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Movie review: My Name is Khan

The Indian-made, mostly American set drama My Name is Khan, which opened Friday in India, the US and elsewhere. .
Here’s my review…
Bollywood storytelling, in all of its butt-numbing glory, is much in evidence in My Name is Khan, an India-to-America odyssey with a “How Others See Us” message.
A pleasant if politically charged love story between an Indian Muslim (Shahrukh Khan) who suffers from Asperger’s Syndrome and a Hindu single mom (Kajol), the polished production sometimes touches and amuses despite its naïve “love conquers all” script.
Their romance fills 75 minutes. Then the word “Intermission” pops up on screen, briefly. And the movie goes on for an hour and a half longer – tumbling into a sort of Forrest Gump quest with Muslim victimhood overtones.
That absurd length is not the only Bollywood characteristic of Karan Johar’s film. It has lots of bouncy music, but little singing (“We Shall Overcome,” in English and Hindi), a generally chaste romance and high melodrama. But unlike Danny Boyle’s riff on Bollywood, Slumdog MillionaireKhan shows that Bollywood unfiltered can be more vexing than engaging.
Rizwan Khan moves to San Francisco, a pathologically odd and shy man whose autism spectrum disorder is only diagnosed once he arrives. That doesn’t prevent his brother from sending him door to door, selling herbal beauty products.
A man leery of trying anything new, painfully awkward around people, who can’t make eye contact, prone to head-bobbing neuroses and repeating what others say, deathly afraid of the color yellow, as a salesman? OK. And naturally, he charms the gorgeous hair-dresser (Kajol, a dazzling beauty) and eventually wins her as his wife, Asperger’s be damned.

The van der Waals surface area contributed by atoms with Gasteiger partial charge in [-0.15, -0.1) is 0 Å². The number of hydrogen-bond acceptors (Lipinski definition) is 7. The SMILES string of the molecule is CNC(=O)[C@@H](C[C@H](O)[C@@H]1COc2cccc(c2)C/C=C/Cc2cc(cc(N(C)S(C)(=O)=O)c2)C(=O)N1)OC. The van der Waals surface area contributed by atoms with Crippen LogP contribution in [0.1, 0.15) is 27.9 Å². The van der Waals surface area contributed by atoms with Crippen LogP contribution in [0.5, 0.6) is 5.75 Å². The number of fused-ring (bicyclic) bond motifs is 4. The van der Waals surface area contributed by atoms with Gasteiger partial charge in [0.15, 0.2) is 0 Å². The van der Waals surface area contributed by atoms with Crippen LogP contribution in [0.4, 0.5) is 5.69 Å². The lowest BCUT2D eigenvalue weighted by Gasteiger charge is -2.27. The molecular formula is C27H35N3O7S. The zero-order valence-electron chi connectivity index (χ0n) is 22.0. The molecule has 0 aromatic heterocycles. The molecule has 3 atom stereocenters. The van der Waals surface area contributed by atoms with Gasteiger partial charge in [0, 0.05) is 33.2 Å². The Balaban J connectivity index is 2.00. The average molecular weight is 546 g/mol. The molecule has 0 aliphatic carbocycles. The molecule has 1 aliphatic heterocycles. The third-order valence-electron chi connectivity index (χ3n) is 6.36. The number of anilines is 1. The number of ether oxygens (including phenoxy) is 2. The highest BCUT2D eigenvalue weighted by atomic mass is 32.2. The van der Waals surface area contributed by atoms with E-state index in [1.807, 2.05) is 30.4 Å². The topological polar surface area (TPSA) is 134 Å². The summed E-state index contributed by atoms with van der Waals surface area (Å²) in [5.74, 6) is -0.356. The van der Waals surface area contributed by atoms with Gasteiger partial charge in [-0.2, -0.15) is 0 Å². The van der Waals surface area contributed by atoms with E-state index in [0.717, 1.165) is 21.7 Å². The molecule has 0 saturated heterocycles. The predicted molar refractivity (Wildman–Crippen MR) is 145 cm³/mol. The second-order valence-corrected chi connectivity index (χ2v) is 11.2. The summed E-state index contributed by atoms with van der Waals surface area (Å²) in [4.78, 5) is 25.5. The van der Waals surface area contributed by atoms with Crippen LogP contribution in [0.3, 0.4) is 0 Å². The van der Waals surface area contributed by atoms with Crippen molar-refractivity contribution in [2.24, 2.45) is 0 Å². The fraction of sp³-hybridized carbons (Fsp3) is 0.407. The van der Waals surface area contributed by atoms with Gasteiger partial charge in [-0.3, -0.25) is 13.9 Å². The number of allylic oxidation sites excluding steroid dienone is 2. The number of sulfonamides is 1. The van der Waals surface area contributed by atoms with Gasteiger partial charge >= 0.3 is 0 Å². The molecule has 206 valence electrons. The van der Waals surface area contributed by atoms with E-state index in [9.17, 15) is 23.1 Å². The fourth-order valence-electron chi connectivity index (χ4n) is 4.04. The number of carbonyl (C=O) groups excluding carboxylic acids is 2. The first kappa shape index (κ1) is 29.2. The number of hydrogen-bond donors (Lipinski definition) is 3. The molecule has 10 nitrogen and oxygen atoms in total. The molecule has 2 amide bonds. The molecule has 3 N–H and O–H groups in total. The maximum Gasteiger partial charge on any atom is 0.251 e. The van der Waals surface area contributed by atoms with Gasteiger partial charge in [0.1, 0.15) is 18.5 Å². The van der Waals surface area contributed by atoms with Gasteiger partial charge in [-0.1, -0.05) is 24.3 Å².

“I’m dying to cut your hair!”
“No no,” he says, taking everything literally, as Asperger’s sufferers do. “Don’t die.”
The tale is told in flashback as Khan writes in his journal to his lady love. In the present, he’s on a mission. Those rough weeks and months after 9/11, when people of many colors and cultures were suspected of terrorism, stretch into years of persecution. Khan feels the need to tell one and all “I am not a terrorist!”
There’s a real everything-but-the-kitchen-sink quality to this, as 9/11 segues into hate crimes, to being denied entrance to a “Christians only” political fundraiser, to unjust imprisonment and torture.
Oh, and there’s an epic Katrina-ish hurricane that hits Georgia and makes Khan a folk hero.
The longer My Name is Khan goes on, the worse it gets. The varied settings lead to geographical shortcuts, with the California desert around Joshua Tree passing for Kentucky, and a Georgia small town filled with singing black churchgoers looking right at home in the rainy Indian highlands.
The film’s Indian-centric TV newscasts (which everyone watches) and odd editing suggests it wasn’t designed for Western consumption.
But Shahrukh Khan’s Rain Man-by-way-of-Adam performance is consistent and affecting, and Kajol shows some range. It’s a good-looking movie with the polish that has allowed Bollywood to rival Hollywood in production values.
With Fox Searchlight releasing this film — and Aamir Khan’s daft, overlong dyslexia musical Like Stars on Earth now earning a big DVD push by Disney — it’s obvious that Hollywood wants Bollywood to import a Slumdog Millionaire-sized hit. My Name is Khan suggests that while the ambition, technical skill and acting talent is there, India’s writers are going to have to sit in an American cinema seat for a few hours, no breaks allowed, and structure their screenplays accordingly.
See for Yourself
My Name is Khan
one and a half stars out of four
Cast: Shahrukh Khan, Kajol
Director: Karan Johar
Running time: 2 hours, 45
Industry rating: Unrated, with profanity, innuendo


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